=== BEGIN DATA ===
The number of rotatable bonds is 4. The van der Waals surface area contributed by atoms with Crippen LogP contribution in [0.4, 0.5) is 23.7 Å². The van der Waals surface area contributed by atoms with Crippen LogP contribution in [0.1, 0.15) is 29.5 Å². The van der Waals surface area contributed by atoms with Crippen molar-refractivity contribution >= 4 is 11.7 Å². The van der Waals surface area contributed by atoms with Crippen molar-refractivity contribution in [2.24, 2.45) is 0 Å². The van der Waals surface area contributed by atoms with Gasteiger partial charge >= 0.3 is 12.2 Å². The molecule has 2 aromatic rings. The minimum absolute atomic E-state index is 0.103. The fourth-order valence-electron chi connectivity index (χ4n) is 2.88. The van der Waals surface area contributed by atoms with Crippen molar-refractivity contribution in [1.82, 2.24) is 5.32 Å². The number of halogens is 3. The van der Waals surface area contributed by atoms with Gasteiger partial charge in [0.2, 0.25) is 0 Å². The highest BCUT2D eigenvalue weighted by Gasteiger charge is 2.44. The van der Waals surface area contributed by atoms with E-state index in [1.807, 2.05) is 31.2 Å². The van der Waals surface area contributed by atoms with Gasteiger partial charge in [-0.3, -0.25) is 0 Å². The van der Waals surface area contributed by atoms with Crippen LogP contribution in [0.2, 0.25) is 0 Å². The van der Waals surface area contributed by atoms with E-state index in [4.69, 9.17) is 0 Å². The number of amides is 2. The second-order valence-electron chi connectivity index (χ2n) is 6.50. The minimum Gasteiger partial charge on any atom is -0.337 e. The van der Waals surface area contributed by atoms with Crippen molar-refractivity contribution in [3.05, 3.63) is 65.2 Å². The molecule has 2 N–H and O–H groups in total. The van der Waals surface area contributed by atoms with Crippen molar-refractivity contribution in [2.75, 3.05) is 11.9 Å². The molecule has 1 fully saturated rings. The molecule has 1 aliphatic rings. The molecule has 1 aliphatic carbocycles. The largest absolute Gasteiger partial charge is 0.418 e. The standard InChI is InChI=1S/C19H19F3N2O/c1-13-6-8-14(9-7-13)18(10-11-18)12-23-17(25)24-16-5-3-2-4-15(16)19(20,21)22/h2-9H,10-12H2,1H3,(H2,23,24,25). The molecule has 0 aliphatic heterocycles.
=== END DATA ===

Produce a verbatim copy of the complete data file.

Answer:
The number of rotatable bonds is 4. The van der Waals surface area contributed by atoms with Crippen LogP contribution in [0.4, 0.5) is 23.7 Å². The van der Waals surface area contributed by atoms with Crippen LogP contribution in [0.1, 0.15) is 29.5 Å². The van der Waals surface area contributed by atoms with Crippen molar-refractivity contribution >= 4 is 11.7 Å². The van der Waals surface area contributed by atoms with Crippen molar-refractivity contribution in [2.24, 2.45) is 0 Å². The van der Waals surface area contributed by atoms with Gasteiger partial charge >= 0.3 is 12.2 Å². The molecule has 2 aromatic rings. The minimum absolute atomic E-state index is 0.103. The fourth-order valence-electron chi connectivity index (χ4n) is 2.88. The van der Waals surface area contributed by atoms with Crippen molar-refractivity contribution in [1.82, 2.24) is 5.32 Å². The number of halogens is 3. The van der Waals surface area contributed by atoms with Gasteiger partial charge in [0.2, 0.25) is 0 Å². The highest BCUT2D eigenvalue weighted by Gasteiger charge is 2.44. The van der Waals surface area contributed by atoms with E-state index in [1.807, 2.05) is 31.2 Å². The van der Waals surface area contributed by atoms with Gasteiger partial charge in [-0.3, -0.25) is 0 Å². The van der Waals surface area contributed by atoms with Crippen LogP contribution in [0.2, 0.25) is 0 Å². The van der Waals surface area contributed by atoms with E-state index in [4.69, 9.17) is 0 Å². The number of amides is 2. The second-order valence-electron chi connectivity index (χ2n) is 6.50. The minimum Gasteiger partial charge on any atom is -0.337 e. The van der Waals surface area contributed by atoms with Crippen molar-refractivity contribution in [3.05, 3.63) is 65.2 Å². The molecule has 2 N–H and O–H groups in total. The van der Waals surface area contributed by atoms with Crippen molar-refractivity contribution in [2.75, 3.05) is 11.9 Å². The molecule has 1 fully saturated rings. The molecule has 1 aliphatic rings. The molecule has 1 aliphatic carbocycles. The largest absolute Gasteiger partial charge is 0.418 e. The standard InChI is InChI=1S/C19H19F3N2O/c1-13-6-8-14(9-7-13)18(10-11-18)12-23-17(25)24-16-5-3-2-4-15(16)19(20,21)22/h2-9H,10-12H2,1H3,(H2,23,24,25). The molecule has 0 aliphatic heterocycles.